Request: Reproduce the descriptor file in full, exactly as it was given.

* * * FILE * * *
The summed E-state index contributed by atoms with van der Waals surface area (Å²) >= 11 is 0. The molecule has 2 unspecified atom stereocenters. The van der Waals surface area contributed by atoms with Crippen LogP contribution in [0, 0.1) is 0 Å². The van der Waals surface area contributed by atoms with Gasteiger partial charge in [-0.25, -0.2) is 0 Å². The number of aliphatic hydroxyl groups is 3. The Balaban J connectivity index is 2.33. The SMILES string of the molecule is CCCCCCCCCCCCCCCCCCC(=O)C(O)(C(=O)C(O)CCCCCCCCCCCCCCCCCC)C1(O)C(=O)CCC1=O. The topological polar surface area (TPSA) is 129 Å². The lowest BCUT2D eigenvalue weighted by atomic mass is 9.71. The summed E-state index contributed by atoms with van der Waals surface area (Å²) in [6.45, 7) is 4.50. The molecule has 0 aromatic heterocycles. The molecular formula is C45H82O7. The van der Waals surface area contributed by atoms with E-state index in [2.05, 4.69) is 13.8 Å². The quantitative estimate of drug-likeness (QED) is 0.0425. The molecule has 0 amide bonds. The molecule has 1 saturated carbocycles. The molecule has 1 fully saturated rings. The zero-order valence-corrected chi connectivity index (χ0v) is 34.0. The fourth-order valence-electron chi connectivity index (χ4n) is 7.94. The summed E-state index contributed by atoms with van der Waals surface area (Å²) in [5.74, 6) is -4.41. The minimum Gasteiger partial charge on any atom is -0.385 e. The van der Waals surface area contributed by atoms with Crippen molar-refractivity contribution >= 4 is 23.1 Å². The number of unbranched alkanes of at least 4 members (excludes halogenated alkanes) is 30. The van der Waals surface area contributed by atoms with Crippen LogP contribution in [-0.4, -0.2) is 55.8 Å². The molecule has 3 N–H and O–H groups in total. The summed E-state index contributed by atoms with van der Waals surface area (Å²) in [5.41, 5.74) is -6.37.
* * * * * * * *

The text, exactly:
The summed E-state index contributed by atoms with van der Waals surface area (Å²) >= 11 is 0. The molecule has 2 unspecified atom stereocenters. The van der Waals surface area contributed by atoms with Crippen LogP contribution in [0, 0.1) is 0 Å². The van der Waals surface area contributed by atoms with Gasteiger partial charge in [-0.25, -0.2) is 0 Å². The number of aliphatic hydroxyl groups is 3. The Balaban J connectivity index is 2.33. The SMILES string of the molecule is CCCCCCCCCCCCCCCCCCC(=O)C(O)(C(=O)C(O)CCCCCCCCCCCCCCCCCC)C1(O)C(=O)CCC1=O. The topological polar surface area (TPSA) is 129 Å². The lowest BCUT2D eigenvalue weighted by atomic mass is 9.71. The summed E-state index contributed by atoms with van der Waals surface area (Å²) in [6.45, 7) is 4.50. The molecule has 0 aromatic heterocycles. The molecular formula is C45H82O7. The van der Waals surface area contributed by atoms with E-state index in [2.05, 4.69) is 13.8 Å². The quantitative estimate of drug-likeness (QED) is 0.0425. The molecule has 0 amide bonds. The molecule has 1 saturated carbocycles. The molecule has 1 fully saturated rings. The zero-order valence-corrected chi connectivity index (χ0v) is 34.0. The fourth-order valence-electron chi connectivity index (χ4n) is 7.94. The summed E-state index contributed by atoms with van der Waals surface area (Å²) in [5.74, 6) is -4.41. The minimum Gasteiger partial charge on any atom is -0.385 e. The van der Waals surface area contributed by atoms with Crippen molar-refractivity contribution >= 4 is 23.1 Å². The number of unbranched alkanes of at least 4 members (excludes halogenated alkanes) is 30. The van der Waals surface area contributed by atoms with Crippen LogP contribution in [-0.4, -0.2) is 55.8 Å². The molecule has 3 N–H and O–H groups in total. The summed E-state index contributed by atoms with van der Waals surface area (Å²) in [5.41, 5.74) is -6.37.